- Strongyloides hyper infection in a steroid dependent leprosy patient. [Journal Article]
- LRLepr Rev 2016; 87(4):536-42
- Immunosuppresion caused by corticosteroids predisposes leprosy patients to Strongyloides stercoralis infection which if untreated can be fatal. Patients acquire infection by walking barefoot in infes...
Immunosuppresion caused by corticosteroids predisposes leprosy patients to Strongyloides stercoralis infection which if untreated can be fatal. Patients acquire infection by walking barefoot in infested soils and can be infected for life because of the auto infective cycle of the parasite. Corticosteroids have precipitated death in more than 60% of disseminated strongyloidiasis cases.
- Valaciclovir: a culprit drug for DRESS not to be neglected. Three cases. [Letter]
- BJBr J Dermatol 2018 Sep 17
- Valaciclovir is widely used for the treatment and prevention of Herpesvirus infections, especially in hematological diseases and solid organ transplantation1,2 , and has a very good benefit-to-risk r...
Valaciclovir is widely used for the treatment and prevention of Herpesvirus infections, especially in hematological diseases and solid organ transplantation1,2 , and has a very good benefit-to-risk ratio.3 Thus, its involvement in cases of cutaneous reaction may be neglected, especially if high-risk drugs are used concomitantly. We describe three cases of drug reactions with eosinophilia and systemic symptoms (DRESS) with proven causality by valaciclovir, illustrating this risk. This article is protected by copyright. All rights reserved.
- Chronic Nonallergic Rhinitis. [Journal Article]
- AFAm Fam Physician 2018 Aug 01; 98(3):171-176
- Chronic nonallergic rhinitis encompasses a group of rhinitis subtypes without allergic or infectious etiologies. Although chronic nonallergic rhinitis represents about one-fourth of rhinitis cases an...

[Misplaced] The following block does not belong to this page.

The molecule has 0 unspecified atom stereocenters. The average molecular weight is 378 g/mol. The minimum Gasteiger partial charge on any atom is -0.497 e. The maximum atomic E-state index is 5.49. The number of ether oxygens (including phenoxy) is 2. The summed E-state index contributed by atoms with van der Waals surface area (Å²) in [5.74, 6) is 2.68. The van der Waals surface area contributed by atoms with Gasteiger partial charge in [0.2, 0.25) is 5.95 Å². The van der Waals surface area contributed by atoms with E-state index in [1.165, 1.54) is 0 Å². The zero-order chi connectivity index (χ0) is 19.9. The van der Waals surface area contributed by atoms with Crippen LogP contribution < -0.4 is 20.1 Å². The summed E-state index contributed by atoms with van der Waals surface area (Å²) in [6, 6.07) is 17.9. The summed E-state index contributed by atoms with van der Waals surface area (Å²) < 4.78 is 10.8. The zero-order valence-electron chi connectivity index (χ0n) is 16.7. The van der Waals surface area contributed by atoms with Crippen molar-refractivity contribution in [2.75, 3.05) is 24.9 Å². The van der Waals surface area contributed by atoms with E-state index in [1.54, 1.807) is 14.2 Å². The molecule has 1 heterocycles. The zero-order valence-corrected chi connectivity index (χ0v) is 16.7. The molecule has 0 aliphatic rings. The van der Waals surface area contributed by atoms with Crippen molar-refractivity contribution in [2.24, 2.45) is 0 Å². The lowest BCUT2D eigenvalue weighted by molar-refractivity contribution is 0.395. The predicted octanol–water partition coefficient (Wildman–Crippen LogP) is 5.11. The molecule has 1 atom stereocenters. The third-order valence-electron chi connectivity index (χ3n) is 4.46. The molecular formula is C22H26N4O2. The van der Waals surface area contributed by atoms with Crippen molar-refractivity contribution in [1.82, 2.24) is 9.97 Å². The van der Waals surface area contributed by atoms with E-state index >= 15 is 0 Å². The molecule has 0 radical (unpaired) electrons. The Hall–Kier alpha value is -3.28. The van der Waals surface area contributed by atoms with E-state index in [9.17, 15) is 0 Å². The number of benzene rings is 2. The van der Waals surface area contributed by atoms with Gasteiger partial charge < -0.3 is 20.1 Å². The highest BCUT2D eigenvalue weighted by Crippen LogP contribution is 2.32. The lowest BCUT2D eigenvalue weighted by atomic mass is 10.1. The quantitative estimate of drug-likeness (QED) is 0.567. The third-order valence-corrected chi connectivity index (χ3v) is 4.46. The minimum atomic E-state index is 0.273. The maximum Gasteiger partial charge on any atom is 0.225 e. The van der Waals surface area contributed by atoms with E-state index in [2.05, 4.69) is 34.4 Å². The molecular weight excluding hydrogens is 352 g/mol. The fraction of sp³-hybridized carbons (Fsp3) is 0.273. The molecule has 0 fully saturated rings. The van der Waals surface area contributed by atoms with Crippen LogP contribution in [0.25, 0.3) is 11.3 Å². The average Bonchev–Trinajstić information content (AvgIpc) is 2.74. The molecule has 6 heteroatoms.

Chronic nonallergic rhinitis encompasses a group of rhinitis subtypes without allergic or infectious etiologies. Although chronic nonallergic rhinitis represents about one-fourth of rhinitis cases and impacts 20 to 30 million patients in the United States, its pathophysiology is unclear and diagnostic testing is not available. Characteristics such as no evidence of allergy or defined triggers help define clinical subtypes. There are eight subtypes with overlapping presentations, including nonallergic rhinopathy, nonallergic rhinitis with nasal eosinophilia syndrome, atrophic rhinitis, senile or geriatric rhinitis, gustatory rhinitis, drug-induced rhinitis, hormonal rhinitis, and occupational rhinitis. Treatment is symptom-driven and similar to that of allergic rhinitis. Patients should avoid known triggers when possible. First-line therapies include intranasal corticosteroids, intranasal antihistamines, and intranasal ipratropium. Combination therapy with decongestants and first-generation antihistamines can be considered if monotherapy does not adequately control symptoms. Nasal irrigation and intranasal capsaicin may be helpful but need further investigation.